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How Should Long-Term Investors Think About “Get Rich Quick” Stories? Thumbnail

How Should Long-Term Investors Think About “Get Rich Quick” Stories?

How To Invest

CLIENT QUESTION OF THE WEEK: The new Pete Davidson and Seth Rogen film Dumb Money shows how investors helped the prices of meme stocks like GameStop skyrocket. How should long-term investors think about these “get rich quick” stories?

A good place to start is with prices themselves.

It’s not often that one stock price ends up central to a Hollywood blockbuster. But at the end of the day, price reflects the expected return demanded in aggregate by market participants to hold shares of a company. Equity markets process hundreds of billions of dollars’ worth of trades on an average day, so prices incorporate a potentially massive number of viewpoints on a company.

Investor preferences (like demand for “meme stocks” in 2021) also play a role. If market participants prefer one company over another, the rate of return demanded to hold that company’s stock may differ for that reason alone. This effect is analogous to color preferences of car buyers; if enough shoppers are averse to primary colors, you may be able to get a relative discount on that new, bright-yellow car!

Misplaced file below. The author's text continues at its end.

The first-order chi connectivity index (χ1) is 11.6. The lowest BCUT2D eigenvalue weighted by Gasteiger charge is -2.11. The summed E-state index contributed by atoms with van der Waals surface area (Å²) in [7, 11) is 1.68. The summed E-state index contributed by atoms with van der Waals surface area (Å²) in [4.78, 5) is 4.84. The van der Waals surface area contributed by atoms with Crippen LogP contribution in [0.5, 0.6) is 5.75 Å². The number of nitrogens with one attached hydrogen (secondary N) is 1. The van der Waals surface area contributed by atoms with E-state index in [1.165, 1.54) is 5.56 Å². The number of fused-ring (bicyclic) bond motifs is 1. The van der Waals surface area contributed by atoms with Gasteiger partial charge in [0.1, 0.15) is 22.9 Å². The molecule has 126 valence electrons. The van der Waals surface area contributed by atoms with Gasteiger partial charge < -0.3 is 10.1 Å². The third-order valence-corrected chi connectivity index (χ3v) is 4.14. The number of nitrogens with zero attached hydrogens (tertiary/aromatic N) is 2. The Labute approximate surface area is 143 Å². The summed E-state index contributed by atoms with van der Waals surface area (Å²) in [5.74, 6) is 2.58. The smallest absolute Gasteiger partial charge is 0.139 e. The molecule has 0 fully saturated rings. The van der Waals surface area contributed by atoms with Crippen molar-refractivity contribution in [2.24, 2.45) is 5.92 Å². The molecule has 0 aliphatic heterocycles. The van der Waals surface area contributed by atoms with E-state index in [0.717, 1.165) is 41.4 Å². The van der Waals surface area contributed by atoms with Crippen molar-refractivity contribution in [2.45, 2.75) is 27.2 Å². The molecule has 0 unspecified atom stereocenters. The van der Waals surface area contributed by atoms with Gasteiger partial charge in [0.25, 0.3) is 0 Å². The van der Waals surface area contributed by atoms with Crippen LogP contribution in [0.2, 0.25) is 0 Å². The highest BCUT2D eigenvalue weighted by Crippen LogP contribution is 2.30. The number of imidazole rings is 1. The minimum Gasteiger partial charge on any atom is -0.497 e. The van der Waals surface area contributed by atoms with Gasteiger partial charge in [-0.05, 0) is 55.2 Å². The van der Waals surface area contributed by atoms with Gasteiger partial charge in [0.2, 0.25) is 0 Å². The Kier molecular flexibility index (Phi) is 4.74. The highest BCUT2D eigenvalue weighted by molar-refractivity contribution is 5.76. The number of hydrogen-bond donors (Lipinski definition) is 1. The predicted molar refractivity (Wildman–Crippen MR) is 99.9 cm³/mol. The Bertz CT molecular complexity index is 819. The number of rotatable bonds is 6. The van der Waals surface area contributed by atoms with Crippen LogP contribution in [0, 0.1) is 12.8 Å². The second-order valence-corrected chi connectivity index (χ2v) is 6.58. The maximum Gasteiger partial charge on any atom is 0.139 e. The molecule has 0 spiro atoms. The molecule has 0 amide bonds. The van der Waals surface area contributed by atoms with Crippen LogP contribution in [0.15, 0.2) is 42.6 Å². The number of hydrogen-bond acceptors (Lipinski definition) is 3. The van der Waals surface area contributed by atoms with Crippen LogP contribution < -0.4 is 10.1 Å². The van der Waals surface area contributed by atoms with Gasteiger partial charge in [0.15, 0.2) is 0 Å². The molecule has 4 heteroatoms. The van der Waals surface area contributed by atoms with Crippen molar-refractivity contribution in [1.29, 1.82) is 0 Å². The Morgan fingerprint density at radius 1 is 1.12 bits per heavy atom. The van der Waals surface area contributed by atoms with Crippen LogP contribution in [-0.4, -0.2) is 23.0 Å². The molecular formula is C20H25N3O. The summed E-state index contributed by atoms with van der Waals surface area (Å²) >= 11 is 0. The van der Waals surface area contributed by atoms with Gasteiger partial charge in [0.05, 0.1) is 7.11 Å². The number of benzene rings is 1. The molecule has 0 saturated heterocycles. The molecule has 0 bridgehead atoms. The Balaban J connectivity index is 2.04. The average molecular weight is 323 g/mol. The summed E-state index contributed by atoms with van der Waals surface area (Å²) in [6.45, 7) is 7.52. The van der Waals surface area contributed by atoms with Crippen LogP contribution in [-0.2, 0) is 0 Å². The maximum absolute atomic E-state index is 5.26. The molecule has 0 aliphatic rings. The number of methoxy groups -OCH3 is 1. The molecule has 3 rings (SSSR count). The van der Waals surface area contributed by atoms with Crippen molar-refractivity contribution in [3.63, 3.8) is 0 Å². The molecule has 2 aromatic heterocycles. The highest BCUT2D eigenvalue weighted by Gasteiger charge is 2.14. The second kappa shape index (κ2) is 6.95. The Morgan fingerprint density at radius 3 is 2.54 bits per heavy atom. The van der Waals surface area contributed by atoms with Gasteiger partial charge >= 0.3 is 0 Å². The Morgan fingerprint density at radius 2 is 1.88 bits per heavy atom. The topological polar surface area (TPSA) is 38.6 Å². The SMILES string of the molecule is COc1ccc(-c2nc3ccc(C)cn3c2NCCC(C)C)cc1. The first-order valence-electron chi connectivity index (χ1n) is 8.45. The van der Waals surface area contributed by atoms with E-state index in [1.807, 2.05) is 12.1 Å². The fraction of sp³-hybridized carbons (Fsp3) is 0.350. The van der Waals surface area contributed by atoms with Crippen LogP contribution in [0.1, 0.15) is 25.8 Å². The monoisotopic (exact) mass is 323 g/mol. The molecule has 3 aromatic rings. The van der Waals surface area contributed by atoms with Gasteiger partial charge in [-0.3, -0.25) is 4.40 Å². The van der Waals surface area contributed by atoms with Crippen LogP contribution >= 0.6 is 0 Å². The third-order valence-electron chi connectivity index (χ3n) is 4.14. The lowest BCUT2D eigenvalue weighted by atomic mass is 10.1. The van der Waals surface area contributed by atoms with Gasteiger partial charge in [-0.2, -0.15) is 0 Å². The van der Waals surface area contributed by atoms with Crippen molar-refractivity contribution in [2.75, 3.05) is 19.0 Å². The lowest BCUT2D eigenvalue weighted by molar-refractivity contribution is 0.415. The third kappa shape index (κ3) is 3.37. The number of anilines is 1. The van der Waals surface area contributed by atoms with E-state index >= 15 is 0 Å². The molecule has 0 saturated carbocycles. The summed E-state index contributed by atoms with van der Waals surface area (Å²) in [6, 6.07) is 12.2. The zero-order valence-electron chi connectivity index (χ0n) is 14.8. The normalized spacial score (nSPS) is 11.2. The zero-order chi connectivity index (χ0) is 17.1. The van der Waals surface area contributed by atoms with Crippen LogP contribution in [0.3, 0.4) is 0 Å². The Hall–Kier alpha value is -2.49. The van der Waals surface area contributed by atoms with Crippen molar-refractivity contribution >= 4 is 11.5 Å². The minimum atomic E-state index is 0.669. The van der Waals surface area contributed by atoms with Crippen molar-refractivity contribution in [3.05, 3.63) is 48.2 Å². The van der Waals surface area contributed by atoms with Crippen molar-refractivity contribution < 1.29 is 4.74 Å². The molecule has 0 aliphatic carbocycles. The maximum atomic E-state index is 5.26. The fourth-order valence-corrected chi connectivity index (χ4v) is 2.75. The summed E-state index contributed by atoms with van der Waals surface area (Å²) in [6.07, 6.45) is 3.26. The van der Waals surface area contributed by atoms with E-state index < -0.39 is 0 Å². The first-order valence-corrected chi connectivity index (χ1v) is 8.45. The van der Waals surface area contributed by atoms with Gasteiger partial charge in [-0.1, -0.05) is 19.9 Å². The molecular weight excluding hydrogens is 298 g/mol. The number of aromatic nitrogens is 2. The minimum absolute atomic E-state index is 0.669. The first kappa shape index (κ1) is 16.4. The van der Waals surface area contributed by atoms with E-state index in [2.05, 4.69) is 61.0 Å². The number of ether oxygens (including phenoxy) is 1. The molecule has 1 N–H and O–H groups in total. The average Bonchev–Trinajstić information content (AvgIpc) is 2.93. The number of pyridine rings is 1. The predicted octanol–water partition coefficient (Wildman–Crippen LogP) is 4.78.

Nearly a century of empirical data tells us that we can use market prices to systematically identify stocks with higher expected returns. This approach is indifferent to those specific considerations driving price differences.

What hasn’t generally benefited investors is attempting to outguess or outsmart markets.

Concentrating your investment on the GameStop or AMC of the day exposes you to unnecessary risk (Exhibit 1). To have the chance of striking it rich on one of these stocks, you must pick the right needle from the haystack before it goes up and sell before the drawdown.

Exhibit 1: The Harder They Fall
Drawdowns of meme stocks, March 2020–May 2022

Past performance is no guarantee of future results.
Source: Bloomberg

Even if you manage to land a big winner once or twice, our research has found that this luck is unlikely to repeat throughout a lifetime of investing.

The degree of difficulty in anticipating market movements more effectively than the millions of other participants who saw Dumb Money this weekend is such that investors’ time is probably better spent enjoying the laughs than trying to replicate the storyline.

Article Source: Dimensional Advisors